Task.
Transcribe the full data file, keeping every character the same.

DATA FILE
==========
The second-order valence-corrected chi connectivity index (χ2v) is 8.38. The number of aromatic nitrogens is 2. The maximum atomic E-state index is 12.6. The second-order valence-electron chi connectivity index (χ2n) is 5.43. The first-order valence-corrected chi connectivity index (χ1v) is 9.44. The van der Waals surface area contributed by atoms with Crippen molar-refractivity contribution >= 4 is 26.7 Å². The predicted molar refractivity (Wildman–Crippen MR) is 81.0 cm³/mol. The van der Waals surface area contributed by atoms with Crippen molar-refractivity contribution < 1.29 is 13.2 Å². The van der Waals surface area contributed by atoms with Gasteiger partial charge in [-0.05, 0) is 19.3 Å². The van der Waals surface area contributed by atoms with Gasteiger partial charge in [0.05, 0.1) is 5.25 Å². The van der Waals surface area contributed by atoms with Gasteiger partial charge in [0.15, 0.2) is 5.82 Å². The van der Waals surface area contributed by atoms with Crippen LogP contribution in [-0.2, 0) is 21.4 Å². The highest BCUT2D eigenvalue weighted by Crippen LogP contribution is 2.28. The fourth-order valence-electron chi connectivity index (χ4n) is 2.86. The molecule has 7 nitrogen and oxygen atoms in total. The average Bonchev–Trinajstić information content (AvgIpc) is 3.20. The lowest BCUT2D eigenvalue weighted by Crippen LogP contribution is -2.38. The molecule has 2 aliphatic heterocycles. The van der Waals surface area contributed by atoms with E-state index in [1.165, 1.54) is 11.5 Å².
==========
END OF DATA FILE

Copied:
The second-order valence-corrected chi connectivity index (χ2v) is 8.38. The number of aromatic nitrogens is 2. The maximum atomic E-state index is 12.6. The second-order valence-electron chi connectivity index (χ2n) is 5.43. The first-order valence-corrected chi connectivity index (χ1v) is 9.44. The van der Waals surface area contributed by atoms with Crippen molar-refractivity contribution >= 4 is 26.7 Å². The predicted molar refractivity (Wildman–Crippen MR) is 81.0 cm³/mol. The van der Waals surface area contributed by atoms with Crippen molar-refractivity contribution < 1.29 is 13.2 Å². The van der Waals surface area contributed by atoms with Gasteiger partial charge in [-0.05, 0) is 19.3 Å². The van der Waals surface area contributed by atoms with Gasteiger partial charge in [0.05, 0.1) is 5.25 Å². The van der Waals surface area contributed by atoms with Gasteiger partial charge in [0.15, 0.2) is 5.82 Å². The van der Waals surface area contributed by atoms with Crippen LogP contribution in [-0.2, 0) is 21.4 Å². The highest BCUT2D eigenvalue weighted by Crippen LogP contribution is 2.28. The fourth-order valence-electron chi connectivity index (χ4n) is 2.86. The molecule has 7 nitrogen and oxygen atoms in total. The average Bonchev–Trinajstić information content (AvgIpc) is 3.20. The lowest BCUT2D eigenvalue weighted by Crippen LogP contribution is -2.38. The molecule has 2 aliphatic heterocycles. The van der Waals surface area contributed by atoms with E-state index in [1.165, 1.54) is 11.5 Å².